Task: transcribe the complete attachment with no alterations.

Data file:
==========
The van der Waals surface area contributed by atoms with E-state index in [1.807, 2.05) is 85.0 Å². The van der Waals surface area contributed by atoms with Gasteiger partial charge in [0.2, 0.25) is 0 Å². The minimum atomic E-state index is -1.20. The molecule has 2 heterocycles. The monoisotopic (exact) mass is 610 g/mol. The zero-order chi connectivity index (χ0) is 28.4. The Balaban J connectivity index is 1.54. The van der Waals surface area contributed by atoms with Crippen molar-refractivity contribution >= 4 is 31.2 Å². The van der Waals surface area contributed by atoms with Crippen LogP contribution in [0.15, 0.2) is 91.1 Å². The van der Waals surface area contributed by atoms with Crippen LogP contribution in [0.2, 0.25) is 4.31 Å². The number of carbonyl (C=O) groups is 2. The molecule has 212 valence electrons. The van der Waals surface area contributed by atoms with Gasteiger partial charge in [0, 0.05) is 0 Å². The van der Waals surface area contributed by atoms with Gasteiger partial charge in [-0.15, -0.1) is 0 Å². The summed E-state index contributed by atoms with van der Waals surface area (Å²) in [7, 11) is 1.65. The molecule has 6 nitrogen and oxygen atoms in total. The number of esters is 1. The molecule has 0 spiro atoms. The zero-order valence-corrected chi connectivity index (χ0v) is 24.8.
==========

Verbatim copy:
The van der Waals surface area contributed by atoms with E-state index in [1.807, 2.05) is 85.0 Å². The van der Waals surface area contributed by atoms with Gasteiger partial charge in [0.2, 0.25) is 0 Å². The minimum atomic E-state index is -1.20. The molecule has 2 heterocycles. The monoisotopic (exact) mass is 610 g/mol. The zero-order chi connectivity index (χ0) is 28.4. The Balaban J connectivity index is 1.54. The van der Waals surface area contributed by atoms with Crippen molar-refractivity contribution >= 4 is 31.2 Å². The van der Waals surface area contributed by atoms with Crippen LogP contribution in [0.15, 0.2) is 91.1 Å². The van der Waals surface area contributed by atoms with Crippen LogP contribution in [0.2, 0.25) is 4.31 Å². The number of carbonyl (C=O) groups is 2. The molecule has 212 valence electrons. The van der Waals surface area contributed by atoms with Gasteiger partial charge in [0, 0.05) is 0 Å². The van der Waals surface area contributed by atoms with Gasteiger partial charge in [-0.15, -0.1) is 0 Å². The summed E-state index contributed by atoms with van der Waals surface area (Å²) in [7, 11) is 1.65. The molecule has 6 nitrogen and oxygen atoms in total. The number of esters is 1. The molecule has 0 spiro atoms. The zero-order valence-corrected chi connectivity index (χ0v) is 24.8.